We were contacted by a client who had bought an extensive grade 2 listed property in the village of Tacolneston which they had been renovating gradually. One of the last items on the list was the Yellow clay tiled floor which was laid throughout the large Kitchen and Dining Room and had been sadly neglected over the years.
Although I was unsure of their history these tiles were very similar to Terracotta so I was confident they would respond well to cleaning. The main issue for the client however was that the dark Grey grout lines which were deeply recessed from the surface of the tile and made walking across the floor in bare feet extremely uncomfortable.
Our original plan was to deep-clean the floor, then key-into the grout with a diamond blade multitool along the grout lines, back fill with additional grout and then seal the floor with a with an acrylic finish sealer that wouldn’t leave the floor too shiny. Things didn’t quite turn out to be quite that straightforward, however.
Cleaning and Re-Grouting a Yellow Clay Tiled Floor
The initial deep-clean was done using Tile Doctor Pro-Clean diluted to a strong 2:1 ratio with hot water and then scrubbed into the floor with a rotary machine fitted firstly with a black nylon stripping pad to clean the tile surface followed by a medium grade nylon brush to get down into the recessed grout lines. The resulting slurry was then power rinsed and extracted away with a Ninja machine.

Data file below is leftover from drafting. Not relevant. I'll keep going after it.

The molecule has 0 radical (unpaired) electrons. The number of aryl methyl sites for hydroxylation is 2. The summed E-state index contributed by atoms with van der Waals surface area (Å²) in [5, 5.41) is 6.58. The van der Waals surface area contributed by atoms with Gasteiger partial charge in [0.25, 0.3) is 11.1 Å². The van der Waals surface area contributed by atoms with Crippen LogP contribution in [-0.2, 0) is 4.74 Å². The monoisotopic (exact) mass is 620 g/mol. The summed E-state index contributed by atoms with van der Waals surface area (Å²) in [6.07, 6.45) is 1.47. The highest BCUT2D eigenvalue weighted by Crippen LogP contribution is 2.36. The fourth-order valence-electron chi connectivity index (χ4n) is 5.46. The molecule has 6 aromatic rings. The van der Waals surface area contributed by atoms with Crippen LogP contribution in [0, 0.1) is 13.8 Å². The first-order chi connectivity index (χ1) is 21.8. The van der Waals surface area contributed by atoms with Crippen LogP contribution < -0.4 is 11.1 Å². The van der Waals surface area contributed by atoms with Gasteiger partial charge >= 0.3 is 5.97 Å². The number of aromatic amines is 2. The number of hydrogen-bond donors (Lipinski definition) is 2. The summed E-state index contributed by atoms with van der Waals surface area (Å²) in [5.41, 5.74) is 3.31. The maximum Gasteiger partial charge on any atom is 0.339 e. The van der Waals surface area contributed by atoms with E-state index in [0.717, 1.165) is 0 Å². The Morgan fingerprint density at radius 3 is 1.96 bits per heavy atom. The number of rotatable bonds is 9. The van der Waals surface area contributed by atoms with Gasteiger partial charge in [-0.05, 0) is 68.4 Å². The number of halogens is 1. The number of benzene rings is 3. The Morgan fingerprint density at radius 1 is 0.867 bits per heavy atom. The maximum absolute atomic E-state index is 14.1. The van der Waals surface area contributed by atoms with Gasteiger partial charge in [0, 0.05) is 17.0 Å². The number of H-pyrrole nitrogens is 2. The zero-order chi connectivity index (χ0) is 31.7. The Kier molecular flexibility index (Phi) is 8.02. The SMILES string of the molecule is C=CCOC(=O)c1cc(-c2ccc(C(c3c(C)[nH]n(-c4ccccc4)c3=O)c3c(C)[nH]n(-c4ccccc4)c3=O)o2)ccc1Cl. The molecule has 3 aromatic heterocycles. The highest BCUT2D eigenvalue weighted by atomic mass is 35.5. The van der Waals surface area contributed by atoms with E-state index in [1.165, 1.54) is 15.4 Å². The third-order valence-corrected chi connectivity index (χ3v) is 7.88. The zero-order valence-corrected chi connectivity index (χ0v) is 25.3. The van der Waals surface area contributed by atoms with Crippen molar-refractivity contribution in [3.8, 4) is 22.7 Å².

The surface of the clay tiles had cleaned very well but it quickly became obvious that the grout wasn’t grey at all but was the colour of a typical sand and cement pointing mix; the dark colour was actually a thick layer of grease and dirt which had become trapped in the grout line recess, probably due to many years of ineffective mopping. The pointing mix was clearly very old and had become soft and broken up in most areas across the whole floor.
With this in mind our next job was to remove as much of the loose, powdery pointing as possible with a diamond-bladed multitool. In the end we found that all the pointing had to be taken out completely in order to successfully repoint the floor and provide a consistent appearance. This took some time to do and once removed the and all the remnants vacuumed up, we proceeded to repoint the floor with a flexible and water-resistant limestone-coloured grout which had been chosen by the client.
The following day, we returned to remove the grout haze left on the surface of the tiles during repointing and to prepare the floor for sealing by treating the floor to an acidic wash with a solution of Tile Doctor Acid Gel.
Sealing a Yellow Clay Tiled Floor
We left the new grouting to cure fully and returned two days later to apply a sealer which will protect the floor going forward and provide the desired finish. Before doing this the floor was visually inspected and the moisture content of the tiles and grout measured with a damp meter to ensure it had dried. The readings were low and although the building was very old it meant we would still be able to use a combination sealer with acrylic finish as we had originally hoped.
As the client didn’t want the resulting appearance to be too “shiny”, we chose to use Tile Doctor Seal & Go which would give an excellent fluid resistant seal to both tile and grout with a mid-sheen finish. This was applied by hand in five coats which resulted in a very pleasing soft look across the whole floor.
The client was extremely pleased with what we had achieved and left the following testimonial:
“We could not be happier with the result! From embarrassing black grout and years of footfall damage, Nick and Sally have transformed our kitchen and dining room terracotta tiles into a thing of beauty! Many thanks for all your hard work and extra hours put in, I will be recommending your services to everyone :)”